Turning group time from grumpy to giggles

Laughing boy laying on green grass

Tips and tricks for successful group times

When it comes to bringing the whole group of children together at various points in the day – to listen to a story, to put on sunscreen, or to transition from one activity to another – educator views are divided.  

Some educators insist that group time is a must – after all, if the children don’t practice how to sit still and pay attention, what will happen when they go to school?  

Other educators believe that children shouldn’t be forced to participate in any activity which doesn’t capture their interest, and that, if the group time is interesting enough, the children will be drawn to joining in.  

Rightly or wrongly, and for a variety of reasons, there will be times in the early childhood day when it is necessary to bring the whole group together, for a variety of reasons… so how can “group time” be done in a way that supports children’s rights?

Know your audience 
Each early childhood setting, and each group of children within that setting, has different needs. These needs grow and change with time, and can shift more than once within a day. The presence or absence of a lunch time sleep, socks that don’t fit quite right, or bigger problems, such as worrying about whether or not a parent will return can all weigh on the mind of a child.  

Most children, particularly those with additional needs, will respond well to routine, consistency and predictability. Using visual aids, such as a storyboard, liquid timer or other sequencing tools can help children know that group time has a defined beginning, middle and end.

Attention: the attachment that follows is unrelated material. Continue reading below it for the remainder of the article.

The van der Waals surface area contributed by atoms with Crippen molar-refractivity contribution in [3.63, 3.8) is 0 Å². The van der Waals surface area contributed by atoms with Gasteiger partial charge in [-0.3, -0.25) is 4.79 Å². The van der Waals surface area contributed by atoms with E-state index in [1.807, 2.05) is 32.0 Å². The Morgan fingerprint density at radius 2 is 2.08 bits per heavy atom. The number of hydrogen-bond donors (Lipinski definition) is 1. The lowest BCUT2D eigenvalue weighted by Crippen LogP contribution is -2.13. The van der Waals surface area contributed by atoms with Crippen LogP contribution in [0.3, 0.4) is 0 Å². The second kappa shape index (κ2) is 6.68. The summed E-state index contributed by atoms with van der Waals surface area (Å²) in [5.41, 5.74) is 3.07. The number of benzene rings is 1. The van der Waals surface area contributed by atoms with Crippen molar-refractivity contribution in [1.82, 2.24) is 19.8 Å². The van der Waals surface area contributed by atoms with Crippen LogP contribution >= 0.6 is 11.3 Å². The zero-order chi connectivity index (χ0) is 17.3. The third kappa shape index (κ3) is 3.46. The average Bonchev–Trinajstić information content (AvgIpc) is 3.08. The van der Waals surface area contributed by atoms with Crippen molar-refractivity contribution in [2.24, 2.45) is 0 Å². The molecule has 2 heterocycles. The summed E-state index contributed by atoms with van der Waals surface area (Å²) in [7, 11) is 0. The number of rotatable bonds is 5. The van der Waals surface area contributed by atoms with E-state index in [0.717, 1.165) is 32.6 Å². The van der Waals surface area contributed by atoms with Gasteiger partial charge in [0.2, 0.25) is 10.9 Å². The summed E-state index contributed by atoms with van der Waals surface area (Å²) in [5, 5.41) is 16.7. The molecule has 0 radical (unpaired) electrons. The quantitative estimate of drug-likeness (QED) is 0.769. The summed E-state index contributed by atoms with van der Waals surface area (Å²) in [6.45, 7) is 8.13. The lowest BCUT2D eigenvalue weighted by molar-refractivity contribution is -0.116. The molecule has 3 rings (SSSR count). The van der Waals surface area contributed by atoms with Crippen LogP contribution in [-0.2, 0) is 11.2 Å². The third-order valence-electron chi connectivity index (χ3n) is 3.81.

Comfortable group times might need cushions instead of scratchy mats on little legs. Music might need to be softer, lights less bright. Consider the positioning of the children during group time – are they staring into bright sunlight? Getting too hot under a heater? Environmental conditions can make it difficult to focus.  

Be like a Boy Scout, and come prepared! 
Rather than gathering all the children into the group time space, and then frantically trying to remember how the tune for Mr Clicketty Cane goes, do some pre-planning.  

How will you gather the children to the group time space? A sound? A song? A signal? Transitions are important – think about how group time will start and finish.  

Once the children have gathered, have you got a way to keep them engaged? Will you sing? What song? Will you read a story? Which book? Are you going to give them each something to hold while you sing – a scarf, tambourine or maracas? If so, do you have enough for everyone? How will you handle the disappointment if someone doesn’t get their preferred choice?  

Most importantly, what’s your plan B, in the event children lose interest? If something isn’t working, taking too long, or otherwise holding group time up, what will you do instead? 

Go for gold, but know your goal 
Perhaps the most important consideration in any group time experience is “who is advantaged and who is disadvantaged when I work this way, and why?” – you may recognise this reflective question from the approved learning frameworks.  

Questions such as these encourage educators to think more deeply about their practices. Group times might be great for the educators – they allow one educator to keep the whole group in one space, while others re-set the room, put out beds, or tidy up after lunch – but do they serve the needs of the children?  

Is it necessary to have a group time every day? Could routine tasks such as applying sunscreen be achieved in any other way?  

When evaluating the use of group time in a service, using the lens of the child may help.  

Further resources:
Early Childhood Australia – Small Group Time Vignette  
Phoenix Support for Educators – How do I ‘manage’ children’s behaviour during group time? 
Early Childhood Australia – Perspectives on Group Time 

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